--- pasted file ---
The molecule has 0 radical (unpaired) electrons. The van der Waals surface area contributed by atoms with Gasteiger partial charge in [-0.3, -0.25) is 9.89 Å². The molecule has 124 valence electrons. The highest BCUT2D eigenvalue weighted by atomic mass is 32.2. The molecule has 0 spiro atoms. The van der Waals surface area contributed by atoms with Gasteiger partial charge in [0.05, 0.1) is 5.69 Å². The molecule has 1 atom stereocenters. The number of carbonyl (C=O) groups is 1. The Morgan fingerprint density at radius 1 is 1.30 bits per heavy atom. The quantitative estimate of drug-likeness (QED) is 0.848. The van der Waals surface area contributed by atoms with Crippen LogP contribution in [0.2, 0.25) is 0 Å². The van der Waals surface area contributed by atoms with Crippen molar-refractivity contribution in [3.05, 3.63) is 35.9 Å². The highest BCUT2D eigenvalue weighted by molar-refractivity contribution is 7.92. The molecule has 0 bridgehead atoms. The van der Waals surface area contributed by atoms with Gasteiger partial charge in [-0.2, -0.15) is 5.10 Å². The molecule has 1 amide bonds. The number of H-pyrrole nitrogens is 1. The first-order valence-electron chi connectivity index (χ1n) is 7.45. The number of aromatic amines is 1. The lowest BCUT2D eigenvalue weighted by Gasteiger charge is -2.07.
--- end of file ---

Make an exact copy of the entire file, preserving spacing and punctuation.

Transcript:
The molecule has 0 radical (unpaired) electrons. The van der Waals surface area contributed by atoms with Gasteiger partial charge in [-0.3, -0.25) is 9.89 Å². The molecule has 124 valence electrons. The highest BCUT2D eigenvalue weighted by atomic mass is 32.2. The molecule has 0 spiro atoms. The van der Waals surface area contributed by atoms with Gasteiger partial charge in [0.05, 0.1) is 5.69 Å². The molecule has 1 atom stereocenters. The number of carbonyl (C=O) groups is 1. The Morgan fingerprint density at radius 1 is 1.30 bits per heavy atom. The quantitative estimate of drug-likeness (QED) is 0.848. The van der Waals surface area contributed by atoms with Crippen LogP contribution in [0.2, 0.25) is 0 Å². The van der Waals surface area contributed by atoms with Crippen molar-refractivity contribution in [3.05, 3.63) is 35.9 Å². The highest BCUT2D eigenvalue weighted by molar-refractivity contribution is 7.92. The molecule has 0 bridgehead atoms. The van der Waals surface area contributed by atoms with Gasteiger partial charge in [-0.2, -0.15) is 5.10 Å². The molecule has 1 amide bonds. The number of H-pyrrole nitrogens is 1. The first-order valence-electron chi connectivity index (χ1n) is 7.45. The number of aromatic amines is 1. The lowest BCUT2D eigenvalue weighted by Gasteiger charge is -2.07.